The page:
Washington, DC: Genetics and Public Policy Center
Advances in reproductive genetic technologies offer prospective parents an increasing array of options to help them have healthy babies, but these same advances also can raise troubling questions about the extent to which parents can or should choose the characteristics of their children.
Parents today can be tested to see if they carry a mutation in a gene that puts them at risk to have a child with a serious genetic disorder. Parents who are at risk can test embryos created through in vitro fertilization (IVF) and select which embryos to transfer to the mother's womb, or test a fetus during pregnancy to see if it is affected. Today we test for serious genetic disorders. In the future, as we learn more about genes, it may be possible to test for less serious disorders, or even characteristics such as behavior and intelligence.
This report presents the first look at the largest ever series of social science research studies to learn what Americans know, think and feel about the use and regulation of reproductive genetic testing - carrier testing, prenatal genetic diagnosis and preimplantation genetic diagnosis (PGD). These studies, funded by The Pew Charitable Trusts and conducted by the Genetics and Public Policy Center between October 2002 and August 2004, include 21 focus groups, 62 in-depth interviews, two surveys with a combined sample size of over 6000 people, and both in-person and online Genetic Town Halls.
The focus group and interview responses provide a detailed and textured portrait of peoples' attitudes. Participants were asked a series of questions about: awareness and knowledge of reproductive genetic tests; whether they approve or disapprove of using these technologies for purposes ranging from diagnosing a baby with a fatal childhood disease to knowing a baby's sex; thoughts and concerns about the future use of these technologies, including the potential for discrimination, the potential for treating children like products and who will have access to these technologies; and how they would like to see reproductive genetic tests regulated.
Survey participants were asked a series of similar questions about their beliefs concerning the appropriate uses of these technologies and whether and how they might be regulated. They were also asked a series of questions about themselves - sex, age, race and ethnicity, religious affiliation, income level, education level, political affiliation - determine whether any significant patterns or trends in attitudes align with any particular demographic groups.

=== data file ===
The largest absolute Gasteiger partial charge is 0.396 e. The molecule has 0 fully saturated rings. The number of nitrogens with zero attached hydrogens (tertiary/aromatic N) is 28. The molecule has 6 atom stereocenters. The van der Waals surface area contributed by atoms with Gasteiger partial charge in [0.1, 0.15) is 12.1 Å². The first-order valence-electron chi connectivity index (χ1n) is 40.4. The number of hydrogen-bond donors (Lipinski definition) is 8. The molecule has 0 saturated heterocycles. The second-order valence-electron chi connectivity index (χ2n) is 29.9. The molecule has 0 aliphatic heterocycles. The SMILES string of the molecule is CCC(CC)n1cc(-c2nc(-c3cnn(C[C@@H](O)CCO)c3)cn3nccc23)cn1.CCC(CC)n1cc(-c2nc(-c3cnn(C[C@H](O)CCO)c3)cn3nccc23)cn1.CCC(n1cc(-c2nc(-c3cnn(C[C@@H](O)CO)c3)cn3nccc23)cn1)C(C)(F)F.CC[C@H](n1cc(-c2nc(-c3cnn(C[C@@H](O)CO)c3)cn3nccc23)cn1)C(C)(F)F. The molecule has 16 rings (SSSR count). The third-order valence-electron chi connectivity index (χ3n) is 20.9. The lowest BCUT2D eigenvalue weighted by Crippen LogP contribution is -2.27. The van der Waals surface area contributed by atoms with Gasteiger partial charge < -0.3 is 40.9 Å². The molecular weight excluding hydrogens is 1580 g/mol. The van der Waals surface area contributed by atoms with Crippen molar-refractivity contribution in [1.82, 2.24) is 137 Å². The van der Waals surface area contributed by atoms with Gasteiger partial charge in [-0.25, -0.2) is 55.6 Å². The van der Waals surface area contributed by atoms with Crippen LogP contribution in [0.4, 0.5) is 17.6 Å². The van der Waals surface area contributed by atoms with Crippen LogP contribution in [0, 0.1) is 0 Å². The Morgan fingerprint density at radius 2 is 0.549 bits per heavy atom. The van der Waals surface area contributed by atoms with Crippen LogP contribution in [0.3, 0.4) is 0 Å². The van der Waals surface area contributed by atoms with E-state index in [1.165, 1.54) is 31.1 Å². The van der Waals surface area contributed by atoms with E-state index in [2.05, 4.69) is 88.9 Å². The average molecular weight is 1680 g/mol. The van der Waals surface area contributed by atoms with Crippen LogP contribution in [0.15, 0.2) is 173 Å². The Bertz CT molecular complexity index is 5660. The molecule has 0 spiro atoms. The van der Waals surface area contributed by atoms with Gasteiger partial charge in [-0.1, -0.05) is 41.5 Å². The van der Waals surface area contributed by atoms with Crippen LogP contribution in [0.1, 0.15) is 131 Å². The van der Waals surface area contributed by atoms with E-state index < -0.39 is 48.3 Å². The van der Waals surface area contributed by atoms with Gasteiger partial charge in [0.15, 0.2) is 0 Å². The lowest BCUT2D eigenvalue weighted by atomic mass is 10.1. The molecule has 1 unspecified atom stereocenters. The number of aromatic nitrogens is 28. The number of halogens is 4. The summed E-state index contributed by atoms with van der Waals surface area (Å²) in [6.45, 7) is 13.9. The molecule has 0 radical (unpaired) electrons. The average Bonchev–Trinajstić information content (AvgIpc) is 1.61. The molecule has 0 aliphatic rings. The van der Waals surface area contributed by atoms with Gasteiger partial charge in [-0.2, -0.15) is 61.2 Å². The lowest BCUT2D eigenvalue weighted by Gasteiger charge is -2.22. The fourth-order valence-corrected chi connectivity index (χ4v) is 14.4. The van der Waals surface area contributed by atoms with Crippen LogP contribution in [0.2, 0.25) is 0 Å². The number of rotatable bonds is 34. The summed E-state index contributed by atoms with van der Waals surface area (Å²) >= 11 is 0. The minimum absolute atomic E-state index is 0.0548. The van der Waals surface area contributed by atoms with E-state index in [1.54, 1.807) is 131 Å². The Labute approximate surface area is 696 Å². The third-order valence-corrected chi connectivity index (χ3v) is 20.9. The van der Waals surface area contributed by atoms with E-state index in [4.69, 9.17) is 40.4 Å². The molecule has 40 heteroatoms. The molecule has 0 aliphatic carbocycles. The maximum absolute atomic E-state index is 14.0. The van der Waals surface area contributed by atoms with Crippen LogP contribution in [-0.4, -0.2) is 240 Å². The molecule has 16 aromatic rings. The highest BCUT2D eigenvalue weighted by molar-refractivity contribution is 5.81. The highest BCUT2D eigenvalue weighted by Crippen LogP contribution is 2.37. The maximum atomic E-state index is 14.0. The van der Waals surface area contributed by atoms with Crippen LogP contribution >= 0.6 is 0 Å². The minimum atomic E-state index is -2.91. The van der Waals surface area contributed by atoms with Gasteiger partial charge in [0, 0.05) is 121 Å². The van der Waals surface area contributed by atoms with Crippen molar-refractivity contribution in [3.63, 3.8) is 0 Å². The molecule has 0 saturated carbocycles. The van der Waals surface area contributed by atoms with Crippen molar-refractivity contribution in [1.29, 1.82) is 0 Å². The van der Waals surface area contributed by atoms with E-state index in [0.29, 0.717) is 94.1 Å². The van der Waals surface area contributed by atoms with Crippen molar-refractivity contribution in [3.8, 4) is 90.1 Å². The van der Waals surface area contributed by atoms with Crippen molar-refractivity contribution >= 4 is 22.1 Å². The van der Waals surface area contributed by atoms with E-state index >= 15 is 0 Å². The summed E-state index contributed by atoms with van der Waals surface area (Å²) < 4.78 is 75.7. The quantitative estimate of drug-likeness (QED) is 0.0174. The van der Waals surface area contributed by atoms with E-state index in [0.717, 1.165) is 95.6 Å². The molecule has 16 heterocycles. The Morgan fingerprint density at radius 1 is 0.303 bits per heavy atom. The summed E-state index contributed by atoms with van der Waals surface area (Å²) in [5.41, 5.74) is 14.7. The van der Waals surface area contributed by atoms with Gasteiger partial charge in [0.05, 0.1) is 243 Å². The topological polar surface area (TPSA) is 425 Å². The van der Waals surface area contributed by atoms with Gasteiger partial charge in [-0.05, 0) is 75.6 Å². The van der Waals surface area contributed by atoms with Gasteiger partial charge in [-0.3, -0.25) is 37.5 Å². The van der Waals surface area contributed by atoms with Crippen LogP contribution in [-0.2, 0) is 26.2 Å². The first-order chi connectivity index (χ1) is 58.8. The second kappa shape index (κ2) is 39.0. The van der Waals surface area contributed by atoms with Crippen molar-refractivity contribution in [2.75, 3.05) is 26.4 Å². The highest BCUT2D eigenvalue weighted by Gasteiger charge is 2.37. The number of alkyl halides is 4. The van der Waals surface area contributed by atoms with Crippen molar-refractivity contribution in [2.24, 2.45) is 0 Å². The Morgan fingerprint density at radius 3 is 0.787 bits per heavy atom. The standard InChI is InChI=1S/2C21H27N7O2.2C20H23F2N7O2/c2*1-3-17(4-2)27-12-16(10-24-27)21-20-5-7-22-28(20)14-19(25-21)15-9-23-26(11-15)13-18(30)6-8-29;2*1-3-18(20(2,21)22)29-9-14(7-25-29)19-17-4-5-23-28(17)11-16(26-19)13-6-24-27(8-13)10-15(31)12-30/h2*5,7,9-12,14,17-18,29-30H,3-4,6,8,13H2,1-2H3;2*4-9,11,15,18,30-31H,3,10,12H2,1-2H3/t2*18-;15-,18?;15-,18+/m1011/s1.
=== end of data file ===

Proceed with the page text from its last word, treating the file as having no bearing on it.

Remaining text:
Americans' awareness of genetic technologies varies; 90 percent have heard about IVF but only 40 percent have heard about PGD - screening of IVF embryos for genetic diseases or characteristics in order to select which embryos to transfer into the woman's womb. In general, Americans approve of using reproductive genetic tests to prevent fatal childhood disease, but do not approve of using the same tests to identify or select for traits like intelligence or strength. Using reproductive genetic tests to identify increased risks for adult-onset diseases generates mixed approval levels.
Survey participants were asked to rank the moral worth of embryos and fetuses. Forty-seven percent of Americans assigned an embryo in the womb maximal moral worth (on a five-point scale), while only 19 percent assigned maximal moral worth to a human embryo frozen in an IVF clinic. The definition of "moral worth" was left to the survey participant. More than 53 percent of all respondents strongly agree with the statement "reproductive genetic technology is potentially the next step in human evolution."
In general, Americans would like to see more oversight in the area of reproductive genetic testing. Opinions about how regulation should be implemented and who should control regulation, however, range from no government regulation at all to government regulation of both safety of and ethics surrounding the use of these tests. A companion report, Reproductive Genetic Testing: Issues and Options for Policymakers, presents an update on the science behind reproductive genetic testing, outlines key scientific and medical facts, provides a description of the current policy landscape, assesses current oversight for the development and use of reproductive genetic tests and offers a comprehensive description of possible policy options to guide the development and use of reproductive genetic testing.